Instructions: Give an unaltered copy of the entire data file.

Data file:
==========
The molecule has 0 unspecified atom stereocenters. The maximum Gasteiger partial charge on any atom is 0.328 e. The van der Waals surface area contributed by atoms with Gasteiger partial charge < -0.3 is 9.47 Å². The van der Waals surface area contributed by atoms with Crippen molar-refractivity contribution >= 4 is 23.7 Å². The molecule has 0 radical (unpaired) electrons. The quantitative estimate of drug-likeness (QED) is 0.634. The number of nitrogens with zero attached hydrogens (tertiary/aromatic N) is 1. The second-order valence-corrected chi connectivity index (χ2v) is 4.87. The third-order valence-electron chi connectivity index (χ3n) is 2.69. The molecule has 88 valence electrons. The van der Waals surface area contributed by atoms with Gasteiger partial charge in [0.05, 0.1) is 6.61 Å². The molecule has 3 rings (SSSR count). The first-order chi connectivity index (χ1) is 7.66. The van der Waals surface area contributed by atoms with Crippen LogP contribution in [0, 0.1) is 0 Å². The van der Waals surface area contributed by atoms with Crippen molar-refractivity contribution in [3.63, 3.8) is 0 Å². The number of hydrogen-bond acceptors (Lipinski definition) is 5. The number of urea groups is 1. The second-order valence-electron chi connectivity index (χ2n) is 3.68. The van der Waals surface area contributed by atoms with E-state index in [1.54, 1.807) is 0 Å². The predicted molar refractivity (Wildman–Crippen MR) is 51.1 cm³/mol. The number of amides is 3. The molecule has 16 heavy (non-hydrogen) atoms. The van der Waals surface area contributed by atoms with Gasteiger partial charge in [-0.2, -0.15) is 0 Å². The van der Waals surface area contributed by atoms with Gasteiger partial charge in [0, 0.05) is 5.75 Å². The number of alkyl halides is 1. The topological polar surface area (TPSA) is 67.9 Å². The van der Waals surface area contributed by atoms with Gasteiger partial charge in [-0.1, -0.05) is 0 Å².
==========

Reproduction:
The molecule has 0 unspecified atom stereocenters. The maximum Gasteiger partial charge on any atom is 0.328 e. The van der Waals surface area contributed by atoms with Gasteiger partial charge < -0.3 is 9.47 Å². The van der Waals surface area contributed by atoms with Crippen molar-refractivity contribution >= 4 is 23.7 Å². The molecule has 0 radical (unpaired) electrons. The quantitative estimate of drug-likeness (QED) is 0.634. The number of nitrogens with zero attached hydrogens (tertiary/aromatic N) is 1. The second-order valence-corrected chi connectivity index (χ2v) is 4.87. The third-order valence-electron chi connectivity index (χ3n) is 2.69. The molecule has 88 valence electrons. The van der Waals surface area contributed by atoms with Gasteiger partial charge in [0.05, 0.1) is 6.61 Å². The molecule has 3 rings (SSSR count). The first-order chi connectivity index (χ1) is 7.66. The van der Waals surface area contributed by atoms with Crippen LogP contribution in [0, 0.1) is 0 Å². The van der Waals surface area contributed by atoms with Crippen molar-refractivity contribution in [3.63, 3.8) is 0 Å². The number of hydrogen-bond acceptors (Lipinski definition) is 5. The number of urea groups is 1. The second-order valence-electron chi connectivity index (χ2n) is 3.68. The van der Waals surface area contributed by atoms with E-state index in [1.54, 1.807) is 0 Å². The predicted molar refractivity (Wildman–Crippen MR) is 51.1 cm³/mol. The number of amides is 3. The molecule has 16 heavy (non-hydrogen) atoms. The van der Waals surface area contributed by atoms with Gasteiger partial charge in [-0.2, -0.15) is 0 Å². The van der Waals surface area contributed by atoms with Gasteiger partial charge in [0, 0.05) is 5.75 Å². The number of alkyl halides is 1. The topological polar surface area (TPSA) is 67.9 Å². The van der Waals surface area contributed by atoms with Gasteiger partial charge in [-0.1, -0.05) is 0 Å².